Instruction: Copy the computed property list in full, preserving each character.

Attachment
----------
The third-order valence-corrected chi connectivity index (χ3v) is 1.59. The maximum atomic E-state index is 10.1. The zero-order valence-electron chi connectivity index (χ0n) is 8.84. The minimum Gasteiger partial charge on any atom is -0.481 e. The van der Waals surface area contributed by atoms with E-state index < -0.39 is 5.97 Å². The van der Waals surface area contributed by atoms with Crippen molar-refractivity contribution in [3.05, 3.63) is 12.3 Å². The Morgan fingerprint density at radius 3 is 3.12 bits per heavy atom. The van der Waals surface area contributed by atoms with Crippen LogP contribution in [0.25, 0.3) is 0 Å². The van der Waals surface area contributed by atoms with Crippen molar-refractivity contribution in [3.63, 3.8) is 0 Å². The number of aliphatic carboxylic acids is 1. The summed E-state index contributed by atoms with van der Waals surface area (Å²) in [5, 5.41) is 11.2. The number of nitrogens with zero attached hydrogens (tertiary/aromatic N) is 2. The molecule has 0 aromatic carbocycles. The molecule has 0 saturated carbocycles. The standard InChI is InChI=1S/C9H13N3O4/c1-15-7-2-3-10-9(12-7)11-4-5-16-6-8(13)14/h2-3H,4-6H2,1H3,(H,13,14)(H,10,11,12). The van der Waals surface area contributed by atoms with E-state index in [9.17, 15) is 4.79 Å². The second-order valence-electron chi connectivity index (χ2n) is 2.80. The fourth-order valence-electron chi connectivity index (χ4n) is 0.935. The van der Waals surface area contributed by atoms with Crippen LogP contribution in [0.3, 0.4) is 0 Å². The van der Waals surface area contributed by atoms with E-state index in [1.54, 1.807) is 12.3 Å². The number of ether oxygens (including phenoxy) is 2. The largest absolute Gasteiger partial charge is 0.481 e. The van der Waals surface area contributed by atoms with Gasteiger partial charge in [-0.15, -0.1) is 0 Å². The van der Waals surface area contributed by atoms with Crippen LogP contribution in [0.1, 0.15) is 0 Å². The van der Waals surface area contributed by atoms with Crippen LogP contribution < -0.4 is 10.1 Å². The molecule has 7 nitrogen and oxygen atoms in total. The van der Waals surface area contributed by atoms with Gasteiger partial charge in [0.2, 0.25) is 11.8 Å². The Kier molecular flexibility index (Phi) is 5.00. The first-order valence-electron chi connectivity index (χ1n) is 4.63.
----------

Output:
The third-order valence-corrected chi connectivity index (χ3v) is 1.59. The maximum atomic E-state index is 10.1. The zero-order valence-electron chi connectivity index (χ0n) is 8.84. The minimum Gasteiger partial charge on any atom is -0.481 e. The van der Waals surface area contributed by atoms with E-state index < -0.39 is 5.97 Å². The van der Waals surface area contributed by atoms with Crippen molar-refractivity contribution in [3.05, 3.63) is 12.3 Å². The Morgan fingerprint density at radius 3 is 3.12 bits per heavy atom. The van der Waals surface area contributed by atoms with Crippen LogP contribution in [0.25, 0.3) is 0 Å². The van der Waals surface area contributed by atoms with Crippen molar-refractivity contribution in [3.63, 3.8) is 0 Å². The number of aliphatic carboxylic acids is 1. The summed E-state index contributed by atoms with van der Waals surface area (Å²) in [5, 5.41) is 11.2. The number of nitrogens with zero attached hydrogens (tertiary/aromatic N) is 2. The molecule has 0 aromatic carbocycles. The molecule has 0 saturated carbocycles. The standard InChI is InChI=1S/C9H13N3O4/c1-15-7-2-3-10-9(12-7)11-4-5-16-6-8(13)14/h2-3H,4-6H2,1H3,(H,13,14)(H,10,11,12). The van der Waals surface area contributed by atoms with E-state index in [9.17, 15) is 4.79 Å². The second-order valence-electron chi connectivity index (χ2n) is 2.80. The fourth-order valence-electron chi connectivity index (χ4n) is 0.935. The van der Waals surface area contributed by atoms with Crippen LogP contribution in [0.3, 0.4) is 0 Å². The van der Waals surface area contributed by atoms with E-state index in [1.54, 1.807) is 12.3 Å². The number of ether oxygens (including phenoxy) is 2. The largest absolute Gasteiger partial charge is 0.481 e. The van der Waals surface area contributed by atoms with Gasteiger partial charge in [-0.15, -0.1) is 0 Å². The van der Waals surface area contributed by atoms with Crippen LogP contribution in [0.1, 0.15) is 0 Å². The van der Waals surface area contributed by atoms with Crippen LogP contribution < -0.4 is 10.1 Å². The molecule has 7 nitrogen and oxygen atoms in total. The van der Waals surface area contributed by atoms with Gasteiger partial charge in [0.2, 0.25) is 11.8 Å². The Kier molecular flexibility index (Phi) is 5.00. The first-order valence-electron chi connectivity index (χ1n) is 4.63.